The RSA has just gotten its first look at the some of the ultimate outcomes of the investigations launched by the Tenant Protection Unit (TPU) created by Governor Cuomo within the State Division of Homes and Community Renewal (DHCR) and it’s not a pretty picture.
The RSA received copies of three “Notices of Audit Determination”, each of which involved Individual apartment rent increases (IAI). In each of these cases, the TPU disallowed certain expenses claimed by the owners either because they were not adequately documented or were not considered to be eligible expenses. In each case, the TPU recalculated the legal regulated rent and directed the owner to amend prior rent registrations to reflect a lower legal rent. And, in each of these cases, the actual rent paid by the tenant was not affected because the owners were charging preferential rents which were lower than the legal rent as calculated by the TPU.
These cases raise some serious issues about the justification and the role of the TPU. If the $6 million allocated to the TPU this year alone was intended to protect tenants, then the evidence so far seems to indicate an extraordinary waste of taxpayer dollars because the TPU audits in no way benefitted the tenants in occupancy. However, we suspect that the real purpose of the TPU was to hamstring owners and lay a foundation for further rent restrictions and the TPU is well on its way to meeting that goal. A schedule of allowable costs of IAI’s has never been promulgated and owners must now operate in unchartered waters. We encourage owners to maintain a detailed record of all IAI work going forward including contracts, invoices, receipts and cancelled checks as well as before and after pictures.
With the average asking rent rising over $3,000, New Yorkers continue to wonder “Why is the rent so high?”. Business Insider Writer Josh Barro detailed several key reasons in an article titled “The 8 Reasons WHY New York Rents Are So Ridiculously High” to offer insight into the rising cost. He attributes factors such as limited space, high property taxes, and high constructions costs. Interestingly enough, #3 on his list is “Rent Control”. Here is an excerpt:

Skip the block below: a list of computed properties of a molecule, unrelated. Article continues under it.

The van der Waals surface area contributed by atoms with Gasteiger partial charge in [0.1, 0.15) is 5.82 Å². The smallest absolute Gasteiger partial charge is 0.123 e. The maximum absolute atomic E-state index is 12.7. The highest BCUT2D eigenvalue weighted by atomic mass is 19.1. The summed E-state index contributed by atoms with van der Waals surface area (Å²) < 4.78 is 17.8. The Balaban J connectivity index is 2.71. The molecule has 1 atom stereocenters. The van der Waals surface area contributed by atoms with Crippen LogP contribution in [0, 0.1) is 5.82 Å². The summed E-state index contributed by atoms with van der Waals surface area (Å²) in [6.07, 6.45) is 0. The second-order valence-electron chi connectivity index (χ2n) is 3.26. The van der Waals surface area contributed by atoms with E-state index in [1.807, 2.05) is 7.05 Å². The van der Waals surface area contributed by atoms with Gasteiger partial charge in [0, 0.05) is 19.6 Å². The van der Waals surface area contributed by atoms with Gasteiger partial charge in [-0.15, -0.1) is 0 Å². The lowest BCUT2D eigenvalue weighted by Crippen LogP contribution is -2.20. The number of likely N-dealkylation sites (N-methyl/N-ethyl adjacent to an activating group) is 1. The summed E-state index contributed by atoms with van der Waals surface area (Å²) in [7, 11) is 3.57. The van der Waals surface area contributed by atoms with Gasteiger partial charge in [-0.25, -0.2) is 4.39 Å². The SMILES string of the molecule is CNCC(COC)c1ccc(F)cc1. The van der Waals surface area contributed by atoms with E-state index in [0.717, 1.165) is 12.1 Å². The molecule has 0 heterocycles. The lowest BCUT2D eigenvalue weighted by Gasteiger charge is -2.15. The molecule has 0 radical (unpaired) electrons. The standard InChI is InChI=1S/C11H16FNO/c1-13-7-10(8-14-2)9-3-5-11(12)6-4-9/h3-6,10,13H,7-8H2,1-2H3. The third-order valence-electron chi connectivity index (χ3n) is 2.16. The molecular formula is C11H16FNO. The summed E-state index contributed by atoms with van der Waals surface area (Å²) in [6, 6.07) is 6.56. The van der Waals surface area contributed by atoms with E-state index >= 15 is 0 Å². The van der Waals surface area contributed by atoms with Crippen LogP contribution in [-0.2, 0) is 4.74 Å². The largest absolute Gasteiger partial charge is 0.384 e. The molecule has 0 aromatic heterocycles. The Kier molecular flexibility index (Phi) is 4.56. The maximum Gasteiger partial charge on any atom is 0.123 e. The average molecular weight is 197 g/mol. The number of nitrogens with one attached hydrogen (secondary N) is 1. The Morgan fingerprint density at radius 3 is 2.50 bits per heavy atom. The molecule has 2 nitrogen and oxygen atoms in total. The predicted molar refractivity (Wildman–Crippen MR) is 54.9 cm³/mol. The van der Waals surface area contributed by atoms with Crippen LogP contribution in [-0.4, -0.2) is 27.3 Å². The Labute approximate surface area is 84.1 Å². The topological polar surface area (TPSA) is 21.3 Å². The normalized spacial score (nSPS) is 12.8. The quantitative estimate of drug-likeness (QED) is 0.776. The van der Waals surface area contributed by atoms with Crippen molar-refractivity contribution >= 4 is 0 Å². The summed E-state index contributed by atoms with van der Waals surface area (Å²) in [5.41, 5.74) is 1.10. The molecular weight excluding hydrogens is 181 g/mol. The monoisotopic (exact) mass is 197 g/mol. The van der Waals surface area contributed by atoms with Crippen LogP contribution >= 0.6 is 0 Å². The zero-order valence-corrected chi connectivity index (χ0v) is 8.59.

3. Rent stabilisation raises your rent if you’re not rent stabilised. While the average rent for available apartments in New York City is now over $3,000, the U.S. Census Bureau says renters in New York City were only paying a median of $1,125 in 2011. What gives?
The answer is, there are lots of cheap apartments in New York. You just can’t get one of them, because they’re rent stabilised, and tenants with great rent stabilised deals cling to their apartments until they die.
The Cato Institute produced some great charts on this back in 1997, but the same dynamics still hold in the market today. In cities without rent control, rents for available apartments form a normal distribution around the Census median rent. Here’s a chart of Philadelphia rents in 1997:
By Business Insider
If you live in New York City, you probably know that your income taxes are high. A combined city and state tax rate of 10.4% kicks in at just $22,000 of taxable income for a single person.
You probably don’t know that New York City has some of the country’s highest taxes on apartment buildings—and if you’re not subject to rent control, much of that cost is flowing through to you as a renter.
Not all property taxes are high here: New York actually has very low taxes on owner-occupied homes. Our property tax system is a perverse cross-subsidy from relatively poor renters to relatively rich homeowners.
If we just taxed all property at the same rate, apartment building taxes would fall by $1,000 to $1,500 per unit.
Here are a few charts that show just how bizarre New York’s tax system is, and how renters are getting screwed.